…while the bathroom on the left of the entrance foyer features a bathtub to soak in….


…plus a shower, and of course one of Japan’s famed technology-packed bidet/toilets.

The room also features a Lavazza coffee machine….

…as well as a generously sized safe to keep your valuables tucked away. 


With free wired and wireless internet available, getting connected is a breeze. The internet speeds aren’t exactly blazing fast, which is especially frustrating considering Japan offers some of the world’s highest internet speeds, but it’s free and reliable which is a lot more than can be said for many other luxury hotels we’ve stayed in.

Within the room, you’ll find a dedicated fax machine with its own number, but there’s also a business centre on basement level one if you require any assistance or need to use one of the hotel’s computers.


If you’re taking advantage of the hotel breakfast, be warned that it’s not very substantial (but it is fairly high quality) and you’ll most likely have to wait to be seated as the area is quite small, so it’s not ideal for business travellers that need to run out quickly in the mornings.

With that being said, Tokyo is renowned for its cuisine and the Peninsula offers a range of fine dining choices, from traditional Kaiseki cuisine to Western-inspired grilled food, that are well worth checking out.

One of the standouts at the Peninsula Tokyo is Kyoto Tsuruya. The sister restaurant to the 3-Michelin Star ‘Kyoto’ restaurant, Kyoto Tsuruya serves up Kaiseki cuisine using fresh, seasonal ingredients. Our recommendation? Sit at the stone-top tempura bar and you’ll get a front row seat to watch the skilled chefs preparing one of Japan's oldest and most revered cuisines.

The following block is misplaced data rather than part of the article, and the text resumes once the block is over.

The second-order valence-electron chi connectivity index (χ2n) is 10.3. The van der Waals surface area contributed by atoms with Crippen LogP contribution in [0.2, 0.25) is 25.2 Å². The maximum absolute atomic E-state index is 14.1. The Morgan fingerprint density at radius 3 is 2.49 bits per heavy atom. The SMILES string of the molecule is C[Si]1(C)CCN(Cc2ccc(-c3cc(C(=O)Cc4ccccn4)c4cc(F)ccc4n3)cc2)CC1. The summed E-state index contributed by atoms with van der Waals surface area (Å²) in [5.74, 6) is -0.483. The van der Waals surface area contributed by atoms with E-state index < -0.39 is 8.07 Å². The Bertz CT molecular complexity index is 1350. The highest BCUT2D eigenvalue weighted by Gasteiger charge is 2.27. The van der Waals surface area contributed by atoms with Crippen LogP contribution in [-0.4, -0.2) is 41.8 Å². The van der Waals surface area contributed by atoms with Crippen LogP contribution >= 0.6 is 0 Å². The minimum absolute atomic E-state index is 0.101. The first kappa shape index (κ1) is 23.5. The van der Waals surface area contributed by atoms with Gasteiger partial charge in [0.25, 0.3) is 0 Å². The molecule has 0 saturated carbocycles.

For stunning, unobstructed views  of the Imperial Palace, head up to the 24th floor to Peter, a bar and grill at the very top of the Peninsula Tokyo. Named for the Peninsula Group’s Chief Operating Officer, Peter serves up Western fare alongside an extensive menu of Japanese beefs, including a number of A4 and A5 graded Wagyu beefs.

If you’re after something a bit more casual, there’s a plethora of restaurants of all cuisines and budgets in nearby Ginza, and with a direct connection to the subway station, the Peninsula is perfectly situated to take advantage of all that Tokyo has on offer. 


The Peninsula Tokyo offers a number of relaxation options, including a very well regarded spa, featuring a range of massages and treatments, as well as a 24-hour fitness centre and a swimming pool with lovely views out over the Imperial Palace.

Overall, the Peninsula Tokyo lives up to its reputation as one of the region’s premier hotels – its central location, elegant, Japanese-inspired interiors, and friendly, knowledgeable staff make it a pleasure to stay here for business or for simply exploring Tokyo. 


James has been interested in aviation ever since his first flight. When he’s not travelling, he’s still on the road indulging his motoring hobby, or trying a new whisky.